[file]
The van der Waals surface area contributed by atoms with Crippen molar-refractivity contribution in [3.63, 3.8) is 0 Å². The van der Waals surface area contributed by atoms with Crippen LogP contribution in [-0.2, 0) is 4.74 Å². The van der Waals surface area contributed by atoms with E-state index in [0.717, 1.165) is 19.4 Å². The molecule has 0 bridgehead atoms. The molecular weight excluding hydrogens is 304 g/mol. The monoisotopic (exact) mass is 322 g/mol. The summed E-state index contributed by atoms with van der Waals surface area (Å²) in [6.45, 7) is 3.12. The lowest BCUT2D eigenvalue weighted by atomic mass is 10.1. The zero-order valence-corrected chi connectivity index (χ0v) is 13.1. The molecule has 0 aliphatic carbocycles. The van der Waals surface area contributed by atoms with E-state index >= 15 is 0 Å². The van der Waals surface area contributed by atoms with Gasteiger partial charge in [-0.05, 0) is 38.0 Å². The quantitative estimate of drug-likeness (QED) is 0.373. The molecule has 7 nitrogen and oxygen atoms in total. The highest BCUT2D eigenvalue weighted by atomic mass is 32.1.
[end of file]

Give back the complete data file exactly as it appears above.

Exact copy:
The van der Waals surface area contributed by atoms with Crippen molar-refractivity contribution in [3.63, 3.8) is 0 Å². The van der Waals surface area contributed by atoms with Crippen LogP contribution in [-0.2, 0) is 4.74 Å². The van der Waals surface area contributed by atoms with E-state index in [0.717, 1.165) is 19.4 Å². The molecule has 0 bridgehead atoms. The molecular weight excluding hydrogens is 304 g/mol. The monoisotopic (exact) mass is 322 g/mol. The summed E-state index contributed by atoms with van der Waals surface area (Å²) in [6.45, 7) is 3.12. The lowest BCUT2D eigenvalue weighted by atomic mass is 10.1. The zero-order valence-corrected chi connectivity index (χ0v) is 13.1. The molecule has 0 aliphatic carbocycles. The van der Waals surface area contributed by atoms with E-state index >= 15 is 0 Å². The van der Waals surface area contributed by atoms with Gasteiger partial charge in [-0.05, 0) is 38.0 Å². The quantitative estimate of drug-likeness (QED) is 0.373. The molecule has 7 nitrogen and oxygen atoms in total. The highest BCUT2D eigenvalue weighted by atomic mass is 32.1.